Citizen Haines doesn't think the letter is conclusive: "My problem with all of this speculation is that when one is writing in a journal, it is often of his deepest, most inner thoughts and feelings. … [Y]ou could have someone write a thought down in 1954 and then read something from 1956 that completely contradicts what was said two years prior." Roger L. Simon is skeptical: "Einstein, titanically brilliant as he was, was … conflicted. That would be reasonable, wouldn't it? The people who have resolved this issue are the ones who scare me."
Scott Allan says the proof was in Einstein's life's work: "It was inconsistent and contradictory to believe that Einstein would accept faith as an explanation of the universe since he dedicated his life to proving that there is a scientific explanation or unified theory for how the universe worked."
Jason Carson posts: "This may change a few people's views on religion but it should put an end to religious people claiming one of the smartest people to ever live was a believer. There are a few scientists that admit to being Atheists and don't buy into religion but who better to be a trailblazer than one of the most popular scientists to ever live, Albert Einstein."
Who cares? asks Sailing to Byzantium. "What Einstein did or did not believe about God makes zero difference to the possible existence or non-existence of a God. To appeal to what Einstein said would be an empty appeal to authority."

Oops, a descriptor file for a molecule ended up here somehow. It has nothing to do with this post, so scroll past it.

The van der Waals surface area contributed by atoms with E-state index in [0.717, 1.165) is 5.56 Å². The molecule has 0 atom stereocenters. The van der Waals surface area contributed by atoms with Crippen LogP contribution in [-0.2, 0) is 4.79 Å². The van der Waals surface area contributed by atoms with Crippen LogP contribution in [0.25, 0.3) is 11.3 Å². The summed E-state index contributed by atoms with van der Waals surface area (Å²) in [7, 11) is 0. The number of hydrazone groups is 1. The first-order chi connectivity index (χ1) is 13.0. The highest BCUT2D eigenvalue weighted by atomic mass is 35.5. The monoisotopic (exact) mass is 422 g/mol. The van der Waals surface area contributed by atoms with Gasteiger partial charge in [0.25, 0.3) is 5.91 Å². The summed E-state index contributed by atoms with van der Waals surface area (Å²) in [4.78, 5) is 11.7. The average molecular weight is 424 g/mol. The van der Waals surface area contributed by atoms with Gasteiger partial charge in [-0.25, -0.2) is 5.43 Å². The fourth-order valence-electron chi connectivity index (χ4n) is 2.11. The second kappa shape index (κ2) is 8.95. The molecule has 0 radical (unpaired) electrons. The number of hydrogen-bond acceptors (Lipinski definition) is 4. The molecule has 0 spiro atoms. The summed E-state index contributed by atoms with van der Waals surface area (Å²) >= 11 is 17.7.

At the Guardian's Comment Is Free, Andrew Brown tries to add a subtle psychological comment to Einstein's letter: "Einstein did flay in this letter almost everything that Gutkind believed in. The claim that Jews were special seemed to him absurd; the civilised interpretation of the Bible, an artificial distortion of the text; even the claim the humans have free will had been exposed by Spinoza. But he didn't regard these theological views as fundamental. He didn't really think they interfered with the 'striving to make life beautiful and noble,' and he meant those words."
Read more about Einstein's atheism.
The Southern St. Bernard: Pop artist Robert Rauschenberg died Monday at the age of 82. He melded and transcended traditional media—painting, sculpture, photography—and in his exploitation of the mundane embodied what Robert Hughes once called "supply-side aesthetics." An affable and charming Southerner, Rauschenberg was to 20th-century art rather what Allen Tate was to poetry.
Alex Pareene at Gawker mourns: "The Times describes him as a 'brash, garrulous, hard-drinking, open-faced Southerner.' People used to care way more about art when it was made by people like that instead of twee New School students."
Blixity writes, "Building on the work of Marcel Duchamp, Rauschenberg (together with his contemporaries John Cage, Merce Cunningham, and former partner Jasper Johns) opened the doors to chance and gave rise to generations of critical experiments with art, life, and American culture."
And artist Rob Myers confesses: "Rauschenberg's work had a massive impact on me when I first arrived at art school. His art was high stakes aesthetics in which either everything was transformed into art or … But it was always transformed into art. Rauschenberg convinced me that freedom was not only possible but worth pursuing in art, and that art could transform any materials while still (or possibly thereby) retaining a link to real life."
Read more Rauschenberg obits.
Correction, May 14, 2008: This article originally misstated that the New York Times reported that 80 percent of the buildings in Sichuan Province were destroyed by the earthquake. The newspaper reported that 80 percent of buildings in certain parts of the province were destroyed. (Return to the corrected sentence.)